Tax Reform Plan is Not Revenue-Neutral


Oh sure, the tax reform plan winding its way through the Taxation Committee is designed to be “revenue-neutral” from the perspective of the state government. However, the plan does not consider how it will interact with the federal tax code. The Taxation Committee plan will lower the income tax, but raise the sales tax to compensate. The downside is that the income tax is deductible for purposes of the federal income tax, the sales tax is not (technically there is a sales tax deduction but only the higher of income or sales taxes can be deducted, helpful for states like Texas with no income tax, but a high sales tax, but not much help for Mainers. Oh, and even that goes away after 2007 unless extended by Congress).
The end result is that many Mainers will lose a significant portion of their federal tax deductibility for their state income tax. Since most Mainers who itemize are in the higher income ranges, the effective federal income tax rate is significant–about 20 percent. The Taxation Committee’s most recent estimate of the income tax reduction is $218,807,000. Multiply that by the effective federal income tax rate of 20 percent, and Mainers could face up to $43,761,400 in increased federal income taxes because of reduced state income tax deductibility. So much for “revenue-neutrality.”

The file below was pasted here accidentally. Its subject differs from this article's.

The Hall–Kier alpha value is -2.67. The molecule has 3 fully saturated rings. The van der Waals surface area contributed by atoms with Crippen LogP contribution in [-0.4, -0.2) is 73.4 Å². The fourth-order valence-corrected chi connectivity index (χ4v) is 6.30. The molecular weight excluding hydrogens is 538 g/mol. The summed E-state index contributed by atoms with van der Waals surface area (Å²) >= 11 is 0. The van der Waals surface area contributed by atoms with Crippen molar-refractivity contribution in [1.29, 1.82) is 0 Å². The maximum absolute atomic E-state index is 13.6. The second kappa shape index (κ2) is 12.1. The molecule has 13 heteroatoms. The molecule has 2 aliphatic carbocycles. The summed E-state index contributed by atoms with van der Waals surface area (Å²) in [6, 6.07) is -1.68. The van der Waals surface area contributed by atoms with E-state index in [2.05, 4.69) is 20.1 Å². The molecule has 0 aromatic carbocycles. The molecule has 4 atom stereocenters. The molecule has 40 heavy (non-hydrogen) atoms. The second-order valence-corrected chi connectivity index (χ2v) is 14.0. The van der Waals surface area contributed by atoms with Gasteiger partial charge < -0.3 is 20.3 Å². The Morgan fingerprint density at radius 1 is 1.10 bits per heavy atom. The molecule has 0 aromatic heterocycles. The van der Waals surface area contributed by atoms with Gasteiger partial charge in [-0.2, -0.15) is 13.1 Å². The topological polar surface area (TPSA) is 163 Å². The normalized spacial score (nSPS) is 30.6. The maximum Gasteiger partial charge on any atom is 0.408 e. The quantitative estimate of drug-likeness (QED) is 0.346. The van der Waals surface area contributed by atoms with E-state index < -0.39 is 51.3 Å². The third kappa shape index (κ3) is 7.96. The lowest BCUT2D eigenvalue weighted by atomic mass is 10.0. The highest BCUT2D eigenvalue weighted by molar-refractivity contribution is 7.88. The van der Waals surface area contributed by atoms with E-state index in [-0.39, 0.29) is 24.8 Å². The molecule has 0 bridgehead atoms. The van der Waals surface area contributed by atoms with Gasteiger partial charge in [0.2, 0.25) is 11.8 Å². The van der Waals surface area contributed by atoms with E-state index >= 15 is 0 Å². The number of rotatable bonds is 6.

In addition, the Taxation Committee plan calls for a property tax reduction of $98,084,000 via increases in the homestead exemption and circuit breaker. This too will be offset by an increase in the sales tax. Like income taxes, property taxes are also deductible against your federal income tax. However, this is more complicated since there is no guarantee that this will actually reduce overall property tax collections. For instance, towns could “capture” the state property tax relief by raising property taxes higher than they would have otherwise. But, assuming no “capture” by towns, this property tax relief could cost Mainers up to an additional $19,616,800 in higher federal income taxes.
Overall, the Taxation Committee’s tax reform plan could actually cost Mainers up to $63,378,200 in higher federal income taxes. This is in addition to the higher sales tax compliance costs of up to $14,936,000 that I discuss in this Issue Brief.